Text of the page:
New Zealand water company Watercare has named the Ghella-Abergeldie Harker joint venture as its preferred bidder for the construction of its Central Interceptor wastewater tunnel.
The 4.5m diameter, 13km long tunnel is the largest wastewater project ever undertaken in New Zealand and will connect the city of Auckland with a new pump station at the Māngere Wastewater Treatment.
Watercare chief executive Raveen Jaduram said: “This project will improve the health of our city’s waterways by reducing wet-weather overflows and provide for population growth. Not only that, its construction will create employment and opportunities for the city.
The Central Interceptor will address wet-weather overflows by collecting the wastewater and stormwater from these overflow points and transporting it to Māngere for treatment.
“It’s expected to reduce the volume of overflows by at least 80 per cent,” Jaduram said. “It also provides time for Auckland Council to install stormwater pipes in areas where there are none.”
The Ghella-Abergeldie Harker joint venture was one of four groups vying for the work. The other tenderers were CPB Contractors, Pacific Networks formed by McConnell Dowell, Fletcher Construction and Obayashi and the Vinci Joint Venture made up of Vinci Grands Projets, HEB Construction and Soletanche Bachy.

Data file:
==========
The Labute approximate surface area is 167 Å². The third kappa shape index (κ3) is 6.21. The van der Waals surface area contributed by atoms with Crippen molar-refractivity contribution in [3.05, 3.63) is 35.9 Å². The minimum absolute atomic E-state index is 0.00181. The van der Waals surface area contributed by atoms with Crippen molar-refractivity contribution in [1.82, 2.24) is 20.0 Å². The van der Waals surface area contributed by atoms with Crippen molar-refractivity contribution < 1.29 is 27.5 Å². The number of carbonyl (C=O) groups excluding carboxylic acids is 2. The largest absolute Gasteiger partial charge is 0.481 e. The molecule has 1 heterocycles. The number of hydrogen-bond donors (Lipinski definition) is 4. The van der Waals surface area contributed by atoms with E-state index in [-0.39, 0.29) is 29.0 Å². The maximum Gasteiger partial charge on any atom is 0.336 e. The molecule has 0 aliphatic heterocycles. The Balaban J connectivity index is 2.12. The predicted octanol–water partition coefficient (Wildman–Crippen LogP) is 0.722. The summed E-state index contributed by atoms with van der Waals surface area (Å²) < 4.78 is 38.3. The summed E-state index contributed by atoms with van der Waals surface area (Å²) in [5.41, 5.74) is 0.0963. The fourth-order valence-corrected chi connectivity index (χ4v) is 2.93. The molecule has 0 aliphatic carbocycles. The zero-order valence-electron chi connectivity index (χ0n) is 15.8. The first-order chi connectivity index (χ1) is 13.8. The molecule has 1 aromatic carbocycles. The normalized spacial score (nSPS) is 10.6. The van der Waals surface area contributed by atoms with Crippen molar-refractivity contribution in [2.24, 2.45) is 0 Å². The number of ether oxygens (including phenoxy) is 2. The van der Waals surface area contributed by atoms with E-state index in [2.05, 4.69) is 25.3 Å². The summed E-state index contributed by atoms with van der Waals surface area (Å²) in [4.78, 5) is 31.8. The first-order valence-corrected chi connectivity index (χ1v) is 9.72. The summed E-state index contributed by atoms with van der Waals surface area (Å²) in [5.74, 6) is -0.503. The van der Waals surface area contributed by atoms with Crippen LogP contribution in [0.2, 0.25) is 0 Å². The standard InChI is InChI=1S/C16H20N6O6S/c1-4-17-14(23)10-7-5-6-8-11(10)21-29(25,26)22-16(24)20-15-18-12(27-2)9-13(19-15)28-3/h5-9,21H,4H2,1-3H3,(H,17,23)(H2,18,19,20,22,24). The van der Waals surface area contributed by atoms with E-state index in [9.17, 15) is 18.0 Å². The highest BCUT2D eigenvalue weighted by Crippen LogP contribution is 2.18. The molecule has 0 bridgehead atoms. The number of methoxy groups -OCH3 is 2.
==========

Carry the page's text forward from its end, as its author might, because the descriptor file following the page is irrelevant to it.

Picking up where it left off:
Bids were submitted in mid-September and Watercare has said it undertook a rigorous review process. It said that the Ghella-Abergeldie Harker joint venture bid represents the best overall value for Auckland.
Jaduram added: “Over the next two months, we will continue our due diligence, working with the joint venture on a range of conditions and issues relating to their bid.
“If the conditions and issues can be successfully worked through, the Central Interceptor team will take a recommendation to our board of directors in the first quarter of 2019.
“If the conditions and issues cannot be successfully worked through, then we will start liaising with the second bidder – who cannot be named at this stage.
“We have run a thorough procurement process that involved prequalifying the contractors through the expression of interest stage and interacting with them during the request for proposal stage.
“Often when a company undertakes a project of this size, they tender for design and build. By contrast, we have already completed the detailed design. This means all four contractors have a very clear understanding of our project and as a result, there is better pricing and less risk for both Watercare and the contractors.”
Construction is expected to start in 2019 and be completed by 2025.